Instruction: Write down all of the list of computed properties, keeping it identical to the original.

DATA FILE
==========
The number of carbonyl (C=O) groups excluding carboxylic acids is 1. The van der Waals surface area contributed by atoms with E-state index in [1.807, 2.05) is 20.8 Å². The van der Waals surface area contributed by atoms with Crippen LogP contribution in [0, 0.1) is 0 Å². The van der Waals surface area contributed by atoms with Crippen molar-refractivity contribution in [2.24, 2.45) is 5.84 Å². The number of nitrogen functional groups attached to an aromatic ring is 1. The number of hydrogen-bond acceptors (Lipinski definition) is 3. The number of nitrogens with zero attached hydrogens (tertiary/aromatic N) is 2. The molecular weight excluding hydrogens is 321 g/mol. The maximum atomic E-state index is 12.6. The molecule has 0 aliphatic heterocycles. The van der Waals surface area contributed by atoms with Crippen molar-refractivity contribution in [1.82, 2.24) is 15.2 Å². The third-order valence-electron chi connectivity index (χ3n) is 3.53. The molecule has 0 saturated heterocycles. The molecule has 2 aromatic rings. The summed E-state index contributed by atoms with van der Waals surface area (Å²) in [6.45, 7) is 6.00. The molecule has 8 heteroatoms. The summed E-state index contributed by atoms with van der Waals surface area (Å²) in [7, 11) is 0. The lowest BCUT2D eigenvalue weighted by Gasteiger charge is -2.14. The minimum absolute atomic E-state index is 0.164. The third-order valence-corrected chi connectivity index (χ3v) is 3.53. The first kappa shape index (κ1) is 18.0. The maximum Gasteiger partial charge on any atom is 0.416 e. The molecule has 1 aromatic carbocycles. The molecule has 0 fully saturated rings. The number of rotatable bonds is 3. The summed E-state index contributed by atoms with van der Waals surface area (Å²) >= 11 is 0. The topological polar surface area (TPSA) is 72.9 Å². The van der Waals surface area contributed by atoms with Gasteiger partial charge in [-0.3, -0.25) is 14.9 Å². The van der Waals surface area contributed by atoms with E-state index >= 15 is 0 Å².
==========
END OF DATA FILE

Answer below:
The number of carbonyl (C=O) groups excluding carboxylic acids is 1. The van der Waals surface area contributed by atoms with E-state index in [1.807, 2.05) is 20.8 Å². The van der Waals surface area contributed by atoms with Crippen LogP contribution in [0, 0.1) is 0 Å². The van der Waals surface area contributed by atoms with Crippen molar-refractivity contribution in [2.24, 2.45) is 5.84 Å². The number of nitrogen functional groups attached to an aromatic ring is 1. The number of hydrogen-bond acceptors (Lipinski definition) is 3. The number of nitrogens with zero attached hydrogens (tertiary/aromatic N) is 2. The molecular weight excluding hydrogens is 321 g/mol. The maximum atomic E-state index is 12.6. The molecule has 0 aliphatic heterocycles. The van der Waals surface area contributed by atoms with Crippen molar-refractivity contribution in [1.82, 2.24) is 15.2 Å². The third-order valence-electron chi connectivity index (χ3n) is 3.53. The molecule has 0 saturated heterocycles. The molecule has 2 aromatic rings. The summed E-state index contributed by atoms with van der Waals surface area (Å²) in [6.45, 7) is 6.00. The molecule has 8 heteroatoms. The summed E-state index contributed by atoms with van der Waals surface area (Å²) in [7, 11) is 0. The lowest BCUT2D eigenvalue weighted by Gasteiger charge is -2.14. The minimum absolute atomic E-state index is 0.164. The third-order valence-corrected chi connectivity index (χ3v) is 3.53. The first kappa shape index (κ1) is 18.0. The maximum Gasteiger partial charge on any atom is 0.416 e. The molecule has 1 aromatic carbocycles. The molecule has 0 fully saturated rings. The number of rotatable bonds is 3. The summed E-state index contributed by atoms with van der Waals surface area (Å²) >= 11 is 0. The topological polar surface area (TPSA) is 72.9 Å². The van der Waals surface area contributed by atoms with Gasteiger partial charge in [-0.3, -0.25) is 14.9 Å². The van der Waals surface area contributed by atoms with E-state index >= 15 is 0 Å².